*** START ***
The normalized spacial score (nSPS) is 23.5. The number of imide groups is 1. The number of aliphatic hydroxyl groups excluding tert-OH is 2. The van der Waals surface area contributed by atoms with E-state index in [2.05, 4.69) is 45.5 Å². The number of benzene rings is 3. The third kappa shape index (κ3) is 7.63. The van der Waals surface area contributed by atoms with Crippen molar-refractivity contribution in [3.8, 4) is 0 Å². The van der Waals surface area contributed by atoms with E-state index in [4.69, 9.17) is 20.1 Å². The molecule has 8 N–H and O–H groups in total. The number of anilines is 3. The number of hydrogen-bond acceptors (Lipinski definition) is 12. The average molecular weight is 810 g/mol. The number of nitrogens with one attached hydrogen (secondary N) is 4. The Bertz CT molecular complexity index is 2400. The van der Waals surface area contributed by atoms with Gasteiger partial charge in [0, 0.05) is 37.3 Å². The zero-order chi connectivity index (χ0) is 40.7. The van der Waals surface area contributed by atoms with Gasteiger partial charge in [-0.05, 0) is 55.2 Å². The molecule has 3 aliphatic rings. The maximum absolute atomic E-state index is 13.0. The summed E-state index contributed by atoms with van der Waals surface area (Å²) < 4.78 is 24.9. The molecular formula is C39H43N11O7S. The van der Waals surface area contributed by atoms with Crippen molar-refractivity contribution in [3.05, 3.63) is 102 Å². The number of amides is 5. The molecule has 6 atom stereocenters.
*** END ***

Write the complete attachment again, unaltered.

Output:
The normalized spacial score (nSPS) is 23.5. The number of imide groups is 1. The number of aliphatic hydroxyl groups excluding tert-OH is 2. The van der Waals surface area contributed by atoms with E-state index in [2.05, 4.69) is 45.5 Å². The number of benzene rings is 3. The third kappa shape index (κ3) is 7.63. The van der Waals surface area contributed by atoms with Crippen molar-refractivity contribution in [3.8, 4) is 0 Å². The van der Waals surface area contributed by atoms with E-state index in [4.69, 9.17) is 20.1 Å². The molecule has 8 N–H and O–H groups in total. The number of anilines is 3. The number of hydrogen-bond acceptors (Lipinski definition) is 12. The average molecular weight is 810 g/mol. The number of nitrogens with one attached hydrogen (secondary N) is 4. The Bertz CT molecular complexity index is 2400. The van der Waals surface area contributed by atoms with Gasteiger partial charge in [0, 0.05) is 37.3 Å². The zero-order chi connectivity index (χ0) is 40.7. The van der Waals surface area contributed by atoms with Gasteiger partial charge in [-0.05, 0) is 55.2 Å². The molecule has 3 aliphatic rings. The maximum absolute atomic E-state index is 13.0. The summed E-state index contributed by atoms with van der Waals surface area (Å²) < 4.78 is 24.9. The molecular formula is C39H43N11O7S. The van der Waals surface area contributed by atoms with Crippen molar-refractivity contribution in [3.05, 3.63) is 102 Å². The number of amides is 5. The molecule has 6 atom stereocenters.